Breastfeeding babies born at 36 or 37 weeks

A baby born between 34+0 weeks and 36+6 weeks gestation is defined as a late preterm baby. A baby born between 37+0 weeks and 38+6 weeks is defined as an early term baby. The average length of a twin pregnancy is 36+4 weeks. Many twin babies are born between 36 and 38 weeks gestation due to the NICE guidelines.

For babies who are born at this time, establishing breastfeeding can be quite difficult. They are often well enough to remain on the postnatal ward with their mothers, which is great as they do not have to go to special care. But as such they often get treated the same as a full term baby and are left to “demand feed”.

The problem is that these babies often do not “demand” enough and prefer to sleep, although I prefer the term “cue-based feeding” or “baby-led feeding”. They are often too sleepy for the mother to be able to follow their lead completely. And if they do not feed enough, they get even sleepier and harder to rouse to feed. Also a lot of slightly early babies are not physically strong enough or coordinated enough to fully breastfeed, often until around due date or even a bit after. They have a few sucks, take on a little milk, and then fall asleep before they have had their fill.

This can lead to real problems! Babies can lose weight, or jaundice can set in. Mum’s milk supply may not be stimulated enough, or she may lose her hard-earned milk supply if she was pumping in NICU. After a week or two it is decided the babies need supplementing, but the lack of breast milk may mean they need to use formula.

These problems are also experienced by parents of more premature babies as they are often discharged around what would have been 36-37 weeks gestation with minimal breastfeeding support. They are often given the chance to “room in” for a couple of days to practise feeding and looking after their baby or babies full time, and this is often the first time the breastfeeding mother is allowed to follow her babies’ lead.

These families need lots of support. They need good quality face-to-face breastfeeding support after discharge. They need to be shown the subtle cues their baby makes to show that they need a feed; stirring, mouth opening, turning head from side to side, and the later cues including stretching, moving arms and legs, trying to bring hand to mouth. Crying and agitation are late cues. (Maria Biancuzzo, Dec2018) They should be encouraged to feed their babies frequently. Dr Tena Fry said in her interview with Maria Biancuzzo: “If a baby’s eyes are open they should be offered food”. Parents also ned to be supported to understand when their baby is not cueing frequently enough. We would suggest not to let a baby of this gestation go longer than 3 hours from the start of each feed to ensure they have a minimum of 8 feeds in 24 hours.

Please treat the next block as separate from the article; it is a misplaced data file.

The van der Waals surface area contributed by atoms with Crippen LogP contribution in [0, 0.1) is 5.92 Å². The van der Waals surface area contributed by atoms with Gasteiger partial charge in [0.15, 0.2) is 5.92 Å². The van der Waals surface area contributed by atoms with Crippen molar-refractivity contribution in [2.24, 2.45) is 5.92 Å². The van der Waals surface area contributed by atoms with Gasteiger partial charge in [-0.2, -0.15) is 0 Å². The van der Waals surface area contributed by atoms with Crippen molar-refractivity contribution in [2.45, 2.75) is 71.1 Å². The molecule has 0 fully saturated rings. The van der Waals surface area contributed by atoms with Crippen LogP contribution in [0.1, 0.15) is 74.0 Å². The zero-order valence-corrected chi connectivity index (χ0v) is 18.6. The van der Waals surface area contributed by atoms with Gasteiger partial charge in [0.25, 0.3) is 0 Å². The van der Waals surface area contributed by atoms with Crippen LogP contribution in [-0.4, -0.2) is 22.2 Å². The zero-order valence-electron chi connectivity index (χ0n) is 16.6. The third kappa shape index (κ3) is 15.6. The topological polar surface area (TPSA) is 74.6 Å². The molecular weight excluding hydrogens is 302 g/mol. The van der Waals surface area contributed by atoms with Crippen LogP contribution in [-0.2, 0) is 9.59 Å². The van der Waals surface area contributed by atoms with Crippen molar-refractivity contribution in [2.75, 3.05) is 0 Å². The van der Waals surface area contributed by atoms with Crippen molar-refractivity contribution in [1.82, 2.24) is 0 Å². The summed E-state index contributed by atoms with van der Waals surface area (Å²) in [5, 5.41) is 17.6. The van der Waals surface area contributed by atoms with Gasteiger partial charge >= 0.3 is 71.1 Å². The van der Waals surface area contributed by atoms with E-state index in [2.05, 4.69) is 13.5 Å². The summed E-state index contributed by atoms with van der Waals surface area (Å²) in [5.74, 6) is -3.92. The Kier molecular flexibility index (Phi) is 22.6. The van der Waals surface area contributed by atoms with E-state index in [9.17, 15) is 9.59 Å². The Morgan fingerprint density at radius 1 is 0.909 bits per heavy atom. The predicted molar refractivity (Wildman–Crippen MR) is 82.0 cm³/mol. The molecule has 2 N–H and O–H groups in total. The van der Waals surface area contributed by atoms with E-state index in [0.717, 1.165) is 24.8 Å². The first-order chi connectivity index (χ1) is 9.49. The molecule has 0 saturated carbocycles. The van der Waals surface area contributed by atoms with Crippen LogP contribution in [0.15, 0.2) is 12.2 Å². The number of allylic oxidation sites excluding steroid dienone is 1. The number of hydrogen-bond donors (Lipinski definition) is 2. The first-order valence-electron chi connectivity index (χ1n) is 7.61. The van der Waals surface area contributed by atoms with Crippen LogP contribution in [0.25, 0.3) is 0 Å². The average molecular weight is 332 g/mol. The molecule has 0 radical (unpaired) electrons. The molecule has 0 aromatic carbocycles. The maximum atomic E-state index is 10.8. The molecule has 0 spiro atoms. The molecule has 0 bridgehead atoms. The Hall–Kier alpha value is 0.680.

Parents should also be shown how to ensure the babies are latching on well to feed. And tandem feeding positions can be discussed to help with the intensity of breastfeeding new baby twins. Also breast compressions are a very useful tool to help transfer a bit more milk to the babies during the feed, and to remind them to keep feeding when they get a bit sleepy towards the end of the feed. Sometimes a baby of this gestation may have trouble latching directly on to the breast. Babies who are a little early sometimes latch better and feed more efficiently when using nipple shields. Close attention should be paid to milk weight gain and nappy output if shields are used as they can inhibit milk transfer.


Parents may need support with continuing to pump for top ups if the babies are not ready to fully breastfeed. And they need to be shown how to tell that their baby is developmentally ready and feeding efficiently enough to move away from 3 hourly feeds and on to baby-led, cue-based feeding. The problem is each baby is different. Some will be ready to fully breastfeed at 36 weeks, others at 42 weeks, and everything in between. But mums often continue to supplement and schedule far longer than they need to. We would normally look for each baby to be putting on weight as expected, generally waking themselves for feeds before the 3 hour schedule, and having a good proportion of “active feeding” during a breastfeed. Then if mum is pumping for top ups this can be gradually phased out. They will be safe to move on to baby-led feeding. If parents are using formula to top up this can be gradually phased out. See our guide here 

Ideally each family would be guided by somebody highly qualified such as an IBCLC or experienced breastfeeding counsellor. This is a scenario that deserves specialist breastfeeding support in the home on discharge from hospital, to ensure they can maximise the breast milk intake of their babies.

 

Kathryn Stagg IBCLC 2019

https://mariebiancuzzo.com/2018/12/04/cue-based-feedings-for-late-preterm-infants/

https://www.unicef.org.uk/babyfriendly/

Dropping top ups gradually – a step by step guide for mum.

A lot of babies are discharged from hospital topping up with either formula or expressed milk. This can be for a number of reasons; babies were born early and were not efficient feeders, babies were premature and started life with tube feeds, babies have lost too much weight, babies had low blood sugar, baby may have had a tongue tie fixed, there was more than one baby! So how do we move on from this? Once a baby is efficient at feeding the breast, there are a number of stages we can go through to move towards exclusive breastfeeding. I cannot stress strongly enough to get some face to face breastfeeding support to make sure you have an optimal latch and that baby is feeding well.  Dropping top-ups should not be started until baby is gaining weight steadily, has plenty of wet and dirty nappies, and is generally settled between feeds. A breastfeeding specialist will help you determine this and talk about what to look for.  This journey can be started at any point depending on how much topping up is happening, or left at any point if happy with a  certain level of mixed feeding.

Nappy output, especially wet nappies, is a fundamental sign that baby is getting enough milk and staying hydrated, and is something mum can keep an eye on very easily. For a baby between 1 week and 4 or 5 weeks old we should see 3 to 4 dirty nappies a day and at least 6 wet nappies. For older babies they can go for days without a poo and be fine, as long as it’s soft and abundant when it does arrive, but there should still be lots of wet nappies. Baby should also be weighed between each stage to make sure they are still roughly following their curve on the growth chart.